Vasospastic angina, variant angina, or Prinzmetal angina is known a clinical entity characterized by chest pain at rest with transient ischemic electrocardiographic changes in the ST segment, with prompt response to nitrates. These symptoms are attributed to coronary arteries spasm.
The cause of Prinzmetal Angina is a diffuse or segmental spasm in the coronary arteries which generate a decrease blood supply to the myocardium generating symptoms like chest pain. The coronary arteries may spasm as a result of exposure to cold weather, exercise, or a substance that promotes vasoconstriction as alpha-agonists (pseudoephedrine and oxymetazoline). The use of recreation drugs such as cocaine has also been associated with the development of vasospastic angina, especially when associated the use of cigarettes.
Incidence or prevalence of Prinzmetal angina is still unknown. The reason for this is the possible misdiagnosis or confusion with other conditions that might present with the same symptoms, and further evaluation is not sought. Some studies show that the Japanese population has an increased risk of developing vasospastic angina when compared with Caucasian populations. The difference between the Japanese population and Caucasian population is up to three times higher. The average age of presentation of vasospastic angina is around the fifth decade of life. According to sex, females are more likely within the Japanese population to experience vasospastic angina.
The underlying mechanism in the development of coronary artery spasm is multifactorial. One of the mechanisms that might generate the spasm is an increased reactivity of the vessels to vasoconstrictive stimuli and subsequent high-grade stenosis in a segment of the coronary or diffusely, creating low coronary flow and with this myocardial injury due to ischemia. The etiology of the hyperreactivity of the coronary vessels is unclear but could be related to endothelial dysfunction and primary smooth muscle cells of the coronary vessels that might have impaired regulatory mechanism for vasoconstriction and vasodilation. Balances within the sympathetic and parasympathetic tone is also an important factor that regulates flow in the coronaries. Imbalance in this system can predispose exaggerated vasoconstriction under normal circumstance and during exposure of acetylcholine and methacholine.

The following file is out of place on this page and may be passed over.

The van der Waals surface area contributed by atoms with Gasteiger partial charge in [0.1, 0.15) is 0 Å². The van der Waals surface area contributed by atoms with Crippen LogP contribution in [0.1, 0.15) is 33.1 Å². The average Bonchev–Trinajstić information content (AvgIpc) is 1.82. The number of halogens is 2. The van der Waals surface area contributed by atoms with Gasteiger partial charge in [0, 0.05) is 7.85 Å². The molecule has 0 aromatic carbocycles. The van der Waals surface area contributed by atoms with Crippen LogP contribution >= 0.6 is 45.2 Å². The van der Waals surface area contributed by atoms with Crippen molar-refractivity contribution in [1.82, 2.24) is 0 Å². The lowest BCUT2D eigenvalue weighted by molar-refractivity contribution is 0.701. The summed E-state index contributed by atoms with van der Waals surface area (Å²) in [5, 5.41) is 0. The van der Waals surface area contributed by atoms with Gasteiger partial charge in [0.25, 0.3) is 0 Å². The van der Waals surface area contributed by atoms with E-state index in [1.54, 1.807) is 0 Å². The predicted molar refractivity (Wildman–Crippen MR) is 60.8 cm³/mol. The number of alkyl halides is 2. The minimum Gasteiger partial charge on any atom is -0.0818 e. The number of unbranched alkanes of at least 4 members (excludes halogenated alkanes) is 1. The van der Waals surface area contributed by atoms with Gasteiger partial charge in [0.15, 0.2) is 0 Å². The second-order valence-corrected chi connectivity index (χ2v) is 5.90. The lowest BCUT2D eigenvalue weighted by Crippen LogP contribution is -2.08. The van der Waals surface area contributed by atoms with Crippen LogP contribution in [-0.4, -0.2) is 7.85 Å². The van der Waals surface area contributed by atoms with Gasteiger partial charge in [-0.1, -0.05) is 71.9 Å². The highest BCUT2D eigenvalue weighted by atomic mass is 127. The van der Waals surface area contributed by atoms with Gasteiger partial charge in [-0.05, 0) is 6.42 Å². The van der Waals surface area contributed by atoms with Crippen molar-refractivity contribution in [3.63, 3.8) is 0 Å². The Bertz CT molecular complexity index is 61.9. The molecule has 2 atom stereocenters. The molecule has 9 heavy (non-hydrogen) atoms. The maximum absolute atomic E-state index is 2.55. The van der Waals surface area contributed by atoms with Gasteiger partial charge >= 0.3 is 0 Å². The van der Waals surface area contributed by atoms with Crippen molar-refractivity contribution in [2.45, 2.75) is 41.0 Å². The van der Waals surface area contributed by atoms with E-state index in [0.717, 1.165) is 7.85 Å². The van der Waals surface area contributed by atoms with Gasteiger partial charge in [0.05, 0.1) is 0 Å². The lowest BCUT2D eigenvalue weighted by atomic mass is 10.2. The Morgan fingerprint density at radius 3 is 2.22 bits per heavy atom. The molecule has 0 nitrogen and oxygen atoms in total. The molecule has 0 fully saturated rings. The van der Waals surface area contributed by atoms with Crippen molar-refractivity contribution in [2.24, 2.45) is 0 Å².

Typical cardiovascular risk factors have not directly been associated with the presence of vasospastic angina, except for cigarette smoking and inflammatory states determined by high hs-CRP levels. A metabolic disorder such as insulin resistance has also been associated with vasospastic angina.
Multiple triggers have been associated with the development of vasospastic angina.
Several drugs such as ephedrine and sumatriptan can cause typical chest pain due to coronary spasm. Recreational drugs like cocaine, amphetamines, alcohol, and marijuana are also possible precipitating factors.
Environmental factors such as cold water can cause spasms in the coronaries. Valsalva maneuver, hyperventilation, and coronary manipulation through cardiac catheterization also can produce hyperreactivity of the coronaries.
Patients with vasospastic angina present with:
Other vasospastic disorders, like Raynaud phenomenon or a migraine, can be associated in this subset of patients. Patients complain of recent or episodes past with some symptom-free periods.
A clinical history and an electrocardiographic recording during a spontaneous episode are major elements in the clinical diagnosis of vasospastic angina.